Ultimately, The Congress seems to be two films; the long-ish first act containing the power play between Robin Wright and the industry was fantastic, and felt frustratingly unfinished. As soon as it became an addled exploration into the psyche of someone under the influence of an unknown drug, in an uncertain and abstract representation of a place, with unrecognisable characters, it lost me. I spent more time trying to decipher what and why than feeling and understanding them. But I still felt enough of it that I wanted it to work.
Saying all this, I did see the film on a day I was feeling particularly lonely, and I dashed out of the cinema, and straight into the loos for a right old cry – the catharsis was far greater than that of any other film I have seen lately, as I had expected. For its lack of grip on a narrative, its pinballing themes and creation of meaning was only frustrating in the shadow of how fascinating I feel it should have been considering the rich emotion and desperation that were consistently. If the message of the film is to pay more attention to ourselves, our lives, and what is ‘real’ for us – our relationships, our values, our agency – all of that meaning was there, we just need to work harder (or less hard?) to make sense of it. I just don’t think that the Yellow SubmaTitanic was the ship to float these ideas on; it would have worked better had it been a predictable Hero’s Journey, minus all the rainbows and flying and maypole dancing and poppers that turned people into White Jesus and British Ronald Reagan (even B-Ro could not redeem this for me.)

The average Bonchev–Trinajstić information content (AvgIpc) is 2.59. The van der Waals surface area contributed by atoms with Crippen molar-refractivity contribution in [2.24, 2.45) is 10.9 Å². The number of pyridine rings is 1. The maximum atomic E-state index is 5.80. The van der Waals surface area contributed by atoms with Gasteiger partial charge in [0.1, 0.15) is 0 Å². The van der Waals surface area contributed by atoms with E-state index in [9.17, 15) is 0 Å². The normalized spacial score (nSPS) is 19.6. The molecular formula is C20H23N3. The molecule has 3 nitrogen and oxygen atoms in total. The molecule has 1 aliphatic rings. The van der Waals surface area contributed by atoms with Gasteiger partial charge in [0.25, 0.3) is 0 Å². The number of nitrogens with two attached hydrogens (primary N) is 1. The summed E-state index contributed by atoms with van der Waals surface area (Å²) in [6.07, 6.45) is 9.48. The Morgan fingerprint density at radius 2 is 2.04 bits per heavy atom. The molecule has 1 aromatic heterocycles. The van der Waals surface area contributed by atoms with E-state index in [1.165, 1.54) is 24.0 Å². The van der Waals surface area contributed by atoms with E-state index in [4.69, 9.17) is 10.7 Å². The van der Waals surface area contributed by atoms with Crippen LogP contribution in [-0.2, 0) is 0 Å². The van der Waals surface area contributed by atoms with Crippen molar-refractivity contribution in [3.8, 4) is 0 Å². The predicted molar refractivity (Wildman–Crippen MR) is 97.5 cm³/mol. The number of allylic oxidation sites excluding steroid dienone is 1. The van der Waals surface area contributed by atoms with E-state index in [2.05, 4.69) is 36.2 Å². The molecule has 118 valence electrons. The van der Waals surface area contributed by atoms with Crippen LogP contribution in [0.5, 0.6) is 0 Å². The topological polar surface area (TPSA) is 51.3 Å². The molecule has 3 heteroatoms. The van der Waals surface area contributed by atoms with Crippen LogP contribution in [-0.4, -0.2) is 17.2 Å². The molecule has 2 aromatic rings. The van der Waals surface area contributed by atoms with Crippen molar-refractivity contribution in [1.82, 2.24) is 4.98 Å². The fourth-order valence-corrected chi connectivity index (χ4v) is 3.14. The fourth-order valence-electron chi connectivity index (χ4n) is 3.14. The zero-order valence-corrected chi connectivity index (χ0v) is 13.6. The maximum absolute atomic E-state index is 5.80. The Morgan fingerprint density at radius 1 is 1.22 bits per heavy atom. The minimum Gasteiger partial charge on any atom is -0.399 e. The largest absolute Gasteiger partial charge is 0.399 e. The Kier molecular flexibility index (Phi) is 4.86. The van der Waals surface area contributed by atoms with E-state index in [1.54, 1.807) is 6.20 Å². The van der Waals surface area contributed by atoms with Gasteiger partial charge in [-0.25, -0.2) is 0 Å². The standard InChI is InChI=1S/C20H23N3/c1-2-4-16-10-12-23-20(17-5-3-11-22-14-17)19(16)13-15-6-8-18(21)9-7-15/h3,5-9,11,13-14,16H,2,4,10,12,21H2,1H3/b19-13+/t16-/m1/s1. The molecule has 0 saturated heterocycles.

The film made me feel weaker rather than stronger in my understanding of its consciousness about consciousness, in refusing to shape its transmission of meaning and values. As Kermode has noted (most famously regarding Blue Velvet, of which a repeat watching transformed his cynical experience to one of being “vibrantly thrilled”) sometimes you need to watch a film twice or more to fully absorb and ‘get’ it. I will likely do this – but I wouldn’t pay to see it again. The Congress made me feel, but what it made me feel was a bit angry, confused, and sad.
Carl Miller of the Centre for the Analysis of Social Media asserts that “para-political activity is a potent and growing phenomenon”, and if you’ve ever even glanced at social media, you’ll agree. But, note the use of the prefix para-, and his following assertion: “as politics in front of our eyes seems to be business as usual, an earthquake is rumbling under Westminster.” Is it really the case that the likes of Facebook, Twitter and YouTube are galvanising and facilitating a post-postmodern world of political organisation? Will it, or has it already, changed the lives of those who use it to the extent that our future leaders might come to organize and communicate in ways that can’t be racketeered? And in a week in which reports of the Gaza conflict saturate the online mediascape, can it be the case that social media is important and effective enough to in fact make an impact on conflicts like these?